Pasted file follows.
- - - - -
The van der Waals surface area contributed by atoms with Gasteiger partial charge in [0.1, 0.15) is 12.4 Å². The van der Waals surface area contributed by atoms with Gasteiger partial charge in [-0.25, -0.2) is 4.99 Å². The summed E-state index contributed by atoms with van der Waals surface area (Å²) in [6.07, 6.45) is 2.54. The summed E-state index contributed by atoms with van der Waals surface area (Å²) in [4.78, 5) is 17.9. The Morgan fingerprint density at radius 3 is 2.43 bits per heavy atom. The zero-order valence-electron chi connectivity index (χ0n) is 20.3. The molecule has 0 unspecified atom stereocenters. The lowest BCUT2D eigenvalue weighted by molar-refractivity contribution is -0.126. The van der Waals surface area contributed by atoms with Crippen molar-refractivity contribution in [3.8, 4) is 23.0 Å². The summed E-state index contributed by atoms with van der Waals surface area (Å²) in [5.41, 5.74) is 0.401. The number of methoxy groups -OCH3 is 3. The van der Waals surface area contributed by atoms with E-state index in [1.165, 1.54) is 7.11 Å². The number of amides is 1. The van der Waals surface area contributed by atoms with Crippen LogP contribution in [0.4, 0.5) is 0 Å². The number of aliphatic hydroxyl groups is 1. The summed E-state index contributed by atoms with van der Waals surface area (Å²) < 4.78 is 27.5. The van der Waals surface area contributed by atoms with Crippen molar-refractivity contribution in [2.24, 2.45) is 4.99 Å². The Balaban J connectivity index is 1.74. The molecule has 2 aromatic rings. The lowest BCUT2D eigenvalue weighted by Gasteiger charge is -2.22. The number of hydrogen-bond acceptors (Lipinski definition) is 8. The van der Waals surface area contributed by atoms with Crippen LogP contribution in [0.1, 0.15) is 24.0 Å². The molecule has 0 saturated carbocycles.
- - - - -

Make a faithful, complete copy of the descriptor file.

The van der Waals surface area contributed by atoms with Gasteiger partial charge in [0.1, 0.15) is 12.4 Å². The van der Waals surface area contributed by atoms with Gasteiger partial charge in [-0.25, -0.2) is 4.99 Å². The summed E-state index contributed by atoms with van der Waals surface area (Å²) in [6.07, 6.45) is 2.54. The summed E-state index contributed by atoms with van der Waals surface area (Å²) in [4.78, 5) is 17.9. The Morgan fingerprint density at radius 3 is 2.43 bits per heavy atom. The zero-order valence-electron chi connectivity index (χ0n) is 20.3. The molecule has 0 unspecified atom stereocenters. The lowest BCUT2D eigenvalue weighted by molar-refractivity contribution is -0.126. The van der Waals surface area contributed by atoms with Crippen molar-refractivity contribution in [3.8, 4) is 23.0 Å². The summed E-state index contributed by atoms with van der Waals surface area (Å²) in [5.41, 5.74) is 0.401. The number of methoxy groups -OCH3 is 3. The van der Waals surface area contributed by atoms with E-state index in [1.165, 1.54) is 7.11 Å². The number of amides is 1. The van der Waals surface area contributed by atoms with Crippen LogP contribution in [0.4, 0.5) is 0 Å². The number of aliphatic hydroxyl groups is 1. The summed E-state index contributed by atoms with van der Waals surface area (Å²) < 4.78 is 27.5. The van der Waals surface area contributed by atoms with Crippen molar-refractivity contribution in [2.24, 2.45) is 4.99 Å². The Balaban J connectivity index is 1.74. The molecule has 2 aromatic rings. The lowest BCUT2D eigenvalue weighted by Gasteiger charge is -2.22. The number of hydrogen-bond acceptors (Lipinski definition) is 8. The van der Waals surface area contributed by atoms with Crippen LogP contribution in [0.1, 0.15) is 24.0 Å². The molecule has 0 saturated carbocycles.